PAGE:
There has been a paradigm shift in Argentina in recent years, with changes to the law considering sexual diversity as a human right, promoting same-sex marriage and gender identity laws as a basis for social change. It must also be reflected in renewing cultural policies too.
It is in this context that a film festival in line with the laws that are setting a precedent in the world for having been based in the strong dialogue between organisations, civil society and the State. Film was the art form that experienced the 20th century and which reinvented itself in the new millennium to generate new screens, enthusiasms, and new visions both in front and behind the screen.
Festivals are eclectic meeting points and points of communion for intense interchange between filmmakers, journalists and the public. But above all it is the possibility to open an audiovisual lane to represent collective, sexual, sensual and social desire and that can intellectually include all society.
For these reasons it is important to recuperate film as a meeting point, a place to connect and offer visibility to a community’s sensibility. An international festival allows us to continue looking beyond, to see diversity with no boundaries or frontiers, to keep broadening the map of identities. That is why we have to keep searching for cinema that provide an inventory of what exists, but also show what does not exist and what is still invisible.
It was a love of cinema and a career test that lead him to film criticism, which he has done avidly since 1995. His writings on film have been published in Argentina, South Korea, Spain, Holland and Poland. His passion for the Film Club, created by Octavio Fabiano, found a channel as curator for film and video exhibitions, until he was invited to be planner for Mar del Plata festival and Bafici. He is has been an activist with Argentina Homosexual Community (CHA). He has written for the magazine El Amante for over a decade and in the Soy supplement in Pagina/12 newspaper since it was founded. He acted in the video El mató a un policía motorizado, he played and sang in 107 faunos concerts and is in the football team on the cover of an album by Bestia Bebé. He was summoned as Jury of the TED Award at Berlinale, after his outstanding work in Asterisco 2014.
ASTERISCO evolves as a public initiative, as a way of extending the political victories to the cultural and symbolic field. It could be argued that cultural barriers will not be automatically broken as a result of these kind of events, but nor must we underestimate the power of the symbolic. Only 30 years ago, the last civil servant who censured Argentine film said, in public, that thanks to his work our society had not had ‘problems of homosexuality.’ And only 15 years ago, the first attempt to organise a festival about sexual diversity, because the public institutions would not fund it. In between these two anecdotes there is also a third. Upon seeing the gay pride march in the film El Censor (Calgagno, 1995), Raul Alfonsín asked a friend – under his breath – if ‘that’ represented the advent of democracy. It is clear that for the dictatorship’s civil servant, but also those who followed him, the ‘problem’ begins with visibility. And it is exactly that quality that first defines any audiovisual festival.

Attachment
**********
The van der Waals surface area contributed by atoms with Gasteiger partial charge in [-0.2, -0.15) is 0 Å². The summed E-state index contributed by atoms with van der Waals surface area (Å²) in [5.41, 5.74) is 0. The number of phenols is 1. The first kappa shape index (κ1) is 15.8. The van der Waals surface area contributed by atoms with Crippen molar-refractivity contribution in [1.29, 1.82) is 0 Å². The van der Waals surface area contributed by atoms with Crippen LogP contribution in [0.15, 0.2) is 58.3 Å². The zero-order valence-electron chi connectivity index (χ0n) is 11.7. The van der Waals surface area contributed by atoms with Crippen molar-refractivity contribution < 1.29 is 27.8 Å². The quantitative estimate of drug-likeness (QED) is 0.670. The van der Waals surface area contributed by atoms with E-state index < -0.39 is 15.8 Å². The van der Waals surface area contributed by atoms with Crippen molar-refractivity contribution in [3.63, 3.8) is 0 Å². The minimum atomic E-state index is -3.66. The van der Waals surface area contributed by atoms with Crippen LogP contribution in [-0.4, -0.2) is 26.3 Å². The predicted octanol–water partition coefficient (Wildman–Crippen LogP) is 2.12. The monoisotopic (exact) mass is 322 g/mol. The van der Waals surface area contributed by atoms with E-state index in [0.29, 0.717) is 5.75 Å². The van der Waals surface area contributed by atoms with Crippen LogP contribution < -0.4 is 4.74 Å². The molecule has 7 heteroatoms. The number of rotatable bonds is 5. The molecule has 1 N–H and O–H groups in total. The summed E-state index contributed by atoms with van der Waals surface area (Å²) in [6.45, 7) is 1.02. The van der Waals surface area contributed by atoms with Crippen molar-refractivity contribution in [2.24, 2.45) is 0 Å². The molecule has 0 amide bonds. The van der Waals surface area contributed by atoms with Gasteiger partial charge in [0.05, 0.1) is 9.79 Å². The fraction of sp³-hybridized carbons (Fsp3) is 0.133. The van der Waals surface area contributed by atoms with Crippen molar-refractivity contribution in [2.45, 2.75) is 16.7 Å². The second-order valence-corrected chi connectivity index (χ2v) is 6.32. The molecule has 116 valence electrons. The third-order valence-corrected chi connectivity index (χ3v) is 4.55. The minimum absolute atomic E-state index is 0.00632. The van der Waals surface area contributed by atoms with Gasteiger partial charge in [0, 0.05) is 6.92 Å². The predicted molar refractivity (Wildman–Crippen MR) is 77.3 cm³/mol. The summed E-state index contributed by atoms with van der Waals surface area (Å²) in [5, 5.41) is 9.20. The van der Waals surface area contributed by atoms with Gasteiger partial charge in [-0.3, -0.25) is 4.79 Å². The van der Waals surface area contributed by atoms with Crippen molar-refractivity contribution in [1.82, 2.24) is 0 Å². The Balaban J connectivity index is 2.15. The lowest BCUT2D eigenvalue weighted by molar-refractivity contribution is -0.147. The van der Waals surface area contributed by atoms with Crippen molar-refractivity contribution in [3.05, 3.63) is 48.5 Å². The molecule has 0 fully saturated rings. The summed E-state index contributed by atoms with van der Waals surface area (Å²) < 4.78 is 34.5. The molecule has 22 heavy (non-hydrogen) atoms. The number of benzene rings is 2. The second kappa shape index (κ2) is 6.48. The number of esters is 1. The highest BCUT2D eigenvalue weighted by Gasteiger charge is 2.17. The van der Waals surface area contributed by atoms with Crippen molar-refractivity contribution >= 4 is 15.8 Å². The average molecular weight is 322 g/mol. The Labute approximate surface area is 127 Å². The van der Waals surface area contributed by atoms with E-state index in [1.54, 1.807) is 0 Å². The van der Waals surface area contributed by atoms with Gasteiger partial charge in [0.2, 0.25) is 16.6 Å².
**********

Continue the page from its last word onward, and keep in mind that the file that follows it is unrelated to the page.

There is another quality that is necessary but that is not a given: it must be developed. It is not enough to look for films that allow us to tick all the right thematic boxes. The real task consists in the challenge of prioritising the artistic quality over the activist’s conviction, in finding films that use its natural visibility to touch the soul of its subject. Years ago the critic Alejandro Ricagno wrote: ‘We do not want to be accepted; we want to be loved.’ That is what it is about.
Cinema historian, collector, teacher and programmer. He has tried to set up a National Film Library, but so far has been unable to. While he waits for that project to happen, he has built a blue tower in the depths of the suburbs of Buenos Aires to keep his personal film collection. He lives alongside things that no longer exist. He admits to being slightly overwhelmed representing the heterosexual minority in this festival but promises to do everything he can.
Violeta studied Image and Sound Design in Universidad de Buenos Aires. She was part of the group LesGaiCineMad (Festival Internacional de Cine Gai Lésbico y Transexual de Madrid) and was Coordinator of the Latin American region of Red de Cine LGBT. Violeta is Co-Founder of Asociación Civil y Cultural “Brandon”. An association that produces many and various cultural activities and of course, the famous Brandon parties. She has worked in the production and direction of numerous audiovisual projects.
She is certain that films can change the world, and agrees with Cheshire’s Cat on the matter that you will always get somewhere, if you walk long enough.
Rita Falcón has a Bachelor's Degree in Art Studies (UBA). Between 2009 and 2013 she worked as a programmer in Pay-TV network I.Sat.
In 2012 she co-founded www.cinemargentino.com, a non profit video library of Argentinian Films, that was declared of Cultural Interest by the Legislature of the City of Buenos Aires and the Senate.
She currently manages digital distribution at Energía Entusiasta.
She's proud of being a part of Asterisco for the second year in a row, and to work towards making the festival bigger and stronger.
Artistic Director: Albertina Carri
Programmers: Albertina Carri, Fernando Martín Peña, Diego Trerotola
Producers: Violeta Uman, Rita Falcón
Consultora de producción: Laura Citarella
Administrative Production: Fernanda Gimenez
Business Producer: Mateo Bendesky
Programming and Venues Coordinator: Eugenia Campos Guevara
Assistant Producers: Vic Posse, Lizzania Sanchez
Guest Office: Santiago Rodrigo Hilara
Guest office Staff: Max Woellert, Christian Jankowski
Design: Ale Ros
Assistant Designer: Silvia Canosa
Programming: El imperio de los sentidos, Leandro Listorti
Curator: Emilie Jouvet , Sebastián Freire
Catalogue and Program Guide Editors: Sol Santoro D’Stefano Agustín Mango
Editorial Design: Alejandro Ros, Cecilia Loidi
Correction: Micaela Berguer
Translation: Juan Pablo Martínez
Web: Juan Ignacio Jankowski, Lis Altamirano, Alan Paemaa
Press: Cris Zurutuza
Digital Communication: Carla Sanguineti
Spot: Juan Pablo Zaramella
Inscription Illustration: Luciano Vecchio
Design and production of gift bags: Juan Ignacio Jankowski, Lis Altamirano
Technical Coordinator: Carolina Rolandi
Technical Team: Lucas Iaccarino, Julián Tagle
Sound Assistant: Arián Frank
Film Traffic: Luciana Schnir
Subtitles: Copia Cero
Subtitle Supervisor: Karen Bennett